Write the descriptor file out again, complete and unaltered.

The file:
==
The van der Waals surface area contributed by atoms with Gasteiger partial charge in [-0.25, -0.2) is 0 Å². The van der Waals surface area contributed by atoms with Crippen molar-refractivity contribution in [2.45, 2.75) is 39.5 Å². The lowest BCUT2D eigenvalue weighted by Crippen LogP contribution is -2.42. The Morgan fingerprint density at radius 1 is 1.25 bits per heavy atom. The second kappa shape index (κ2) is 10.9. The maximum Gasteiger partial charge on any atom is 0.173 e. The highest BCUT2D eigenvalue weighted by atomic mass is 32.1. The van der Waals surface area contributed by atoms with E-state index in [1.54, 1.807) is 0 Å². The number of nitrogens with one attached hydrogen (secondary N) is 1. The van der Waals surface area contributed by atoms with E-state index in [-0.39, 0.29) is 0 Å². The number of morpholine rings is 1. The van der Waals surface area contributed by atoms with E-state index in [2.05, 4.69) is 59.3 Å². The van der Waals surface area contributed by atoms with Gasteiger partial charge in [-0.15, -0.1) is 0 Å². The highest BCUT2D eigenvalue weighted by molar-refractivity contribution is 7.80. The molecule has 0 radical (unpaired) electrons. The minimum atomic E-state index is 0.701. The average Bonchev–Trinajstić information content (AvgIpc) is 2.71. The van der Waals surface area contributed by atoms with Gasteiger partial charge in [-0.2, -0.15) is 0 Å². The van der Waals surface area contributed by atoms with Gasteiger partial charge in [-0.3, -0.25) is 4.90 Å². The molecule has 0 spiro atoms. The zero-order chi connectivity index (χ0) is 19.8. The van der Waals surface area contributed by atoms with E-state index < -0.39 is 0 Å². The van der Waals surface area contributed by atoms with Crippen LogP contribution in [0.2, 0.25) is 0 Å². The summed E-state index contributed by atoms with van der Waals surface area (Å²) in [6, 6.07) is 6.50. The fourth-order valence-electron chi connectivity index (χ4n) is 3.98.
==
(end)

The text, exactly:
The van der Waals surface area contributed by atoms with Gasteiger partial charge in [-0.25, -0.2) is 0 Å². The van der Waals surface area contributed by atoms with Crippen molar-refractivity contribution in [2.45, 2.75) is 39.5 Å². The lowest BCUT2D eigenvalue weighted by Crippen LogP contribution is -2.42. The Morgan fingerprint density at radius 1 is 1.25 bits per heavy atom. The second kappa shape index (κ2) is 10.9. The maximum Gasteiger partial charge on any atom is 0.173 e. The highest BCUT2D eigenvalue weighted by atomic mass is 32.1. The van der Waals surface area contributed by atoms with E-state index in [1.54, 1.807) is 0 Å². The number of nitrogens with one attached hydrogen (secondary N) is 1. The van der Waals surface area contributed by atoms with E-state index in [-0.39, 0.29) is 0 Å². The number of morpholine rings is 1. The van der Waals surface area contributed by atoms with E-state index in [2.05, 4.69) is 59.3 Å². The van der Waals surface area contributed by atoms with Gasteiger partial charge in [-0.15, -0.1) is 0 Å². The highest BCUT2D eigenvalue weighted by molar-refractivity contribution is 7.80. The molecule has 0 radical (unpaired) electrons. The minimum atomic E-state index is 0.701. The average Bonchev–Trinajstić information content (AvgIpc) is 2.71. The van der Waals surface area contributed by atoms with Gasteiger partial charge in [-0.2, -0.15) is 0 Å². The van der Waals surface area contributed by atoms with Gasteiger partial charge in [-0.3, -0.25) is 4.90 Å². The molecule has 0 spiro atoms. The zero-order chi connectivity index (χ0) is 19.8. The van der Waals surface area contributed by atoms with E-state index < -0.39 is 0 Å². The van der Waals surface area contributed by atoms with Crippen LogP contribution in [0.2, 0.25) is 0 Å². The summed E-state index contributed by atoms with van der Waals surface area (Å²) in [6, 6.07) is 6.50. The fourth-order valence-electron chi connectivity index (χ4n) is 3.98.